Or soften at the tale of artless love :
In the calm bosom of the glassy deep;
Or near some lone morai the mourner weep!
How sweet, to lay the weary frame along,
Pour in such glens some tender, serious song !
To glades, and glooms, and solitudes to run?
To sigh in shades, or batten in the sun ? For this (O dead to virtue, genius, fame!)
The polish'd walks of social life resign’d? Quench'd the deep blushes of indignant shame? Each energy, that wakes the manly mind?
Renounc'd each meed of honourable toil ?
Each youthful hope, that keeps the life-blood warm,
Of partial friendship's more prevailing charm? • Far, my lov'd country, from thy proud embrace, . From every form of great, or good, or fairOn some rude island's silent marge to pace,
And, like the pebbly current, murmur there? ! In other zones may fairer spring rejoice,
And other Autumns blush with livelier stain :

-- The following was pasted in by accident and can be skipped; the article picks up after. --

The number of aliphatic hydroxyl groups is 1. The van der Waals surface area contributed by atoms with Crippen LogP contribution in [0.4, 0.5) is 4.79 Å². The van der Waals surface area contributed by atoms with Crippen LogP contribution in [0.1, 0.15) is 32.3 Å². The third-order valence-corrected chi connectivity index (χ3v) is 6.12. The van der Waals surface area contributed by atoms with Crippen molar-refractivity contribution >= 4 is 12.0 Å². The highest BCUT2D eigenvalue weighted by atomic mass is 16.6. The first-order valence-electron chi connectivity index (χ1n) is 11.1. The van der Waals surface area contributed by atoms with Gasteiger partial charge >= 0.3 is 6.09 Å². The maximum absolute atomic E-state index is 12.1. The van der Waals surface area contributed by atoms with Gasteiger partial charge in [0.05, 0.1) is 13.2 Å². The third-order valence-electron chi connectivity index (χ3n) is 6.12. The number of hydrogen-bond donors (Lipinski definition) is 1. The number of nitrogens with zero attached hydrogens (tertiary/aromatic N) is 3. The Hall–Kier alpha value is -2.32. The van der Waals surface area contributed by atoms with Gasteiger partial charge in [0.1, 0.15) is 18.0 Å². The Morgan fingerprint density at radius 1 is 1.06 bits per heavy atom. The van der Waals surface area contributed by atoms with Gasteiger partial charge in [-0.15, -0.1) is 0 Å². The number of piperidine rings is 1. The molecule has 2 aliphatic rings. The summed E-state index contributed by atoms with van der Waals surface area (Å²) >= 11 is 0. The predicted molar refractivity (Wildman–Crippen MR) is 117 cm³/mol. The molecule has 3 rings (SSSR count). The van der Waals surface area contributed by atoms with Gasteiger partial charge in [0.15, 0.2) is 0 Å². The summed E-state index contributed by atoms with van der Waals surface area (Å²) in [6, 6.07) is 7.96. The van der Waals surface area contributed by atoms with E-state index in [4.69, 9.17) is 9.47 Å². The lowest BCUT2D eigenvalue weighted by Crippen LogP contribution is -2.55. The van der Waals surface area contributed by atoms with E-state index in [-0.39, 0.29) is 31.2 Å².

In Europe, empire, arts and freedom reign.
Of founts, whose bosom drinks the Persian beam-
Sad exile, panting for his native stream. • Vain bribes ! eternal love, eternal spring,
To him, who, 'on Calypso's magic coast,
For names, sounds, paths, delights and duties lost!
God's temples, social worship's holy light-
In dreaming solitude, and rayless night !-
(Like passing clouds that shadow o'er a waste)
No urn by any vreeping friend embrac'd ?
I mourn, that melancholy's cherish'd views
· Colouring each form with spleen's unreal hues ; ! I mourn, that love of eloquence and song,
By heaven inspir'd, should lall the studious breast,
In sullen apathy, and sordid rest!
Quarto ; and vindicatory of the Yeomanry and Catholics of the City of Cork. By Thomas Townshend, Esq. Barrister at Law, and a Member of the Irish Parliament. 8vo. Is. 6d. Booker. 1891.
This pamphlet did not fall into our hands till we had finished our review of Sir R. Musgrave's History; and we must not dissemble the pleasure which we felt, on finding our observations corroborated ty so able and well-informed a writer as Mr. Townsend. Instead of giving an abstract of these pages, we imagine that we shall render greater service in this conflict between genuine policy and Christian forbearance on one hand, and selfish views and bigotry on the other, if we let the author speak for himself. His claim to attention is thus briefly but strongly stated : I have my information from my own personal observation; the Author of the Quarto from prejudiced rumour.'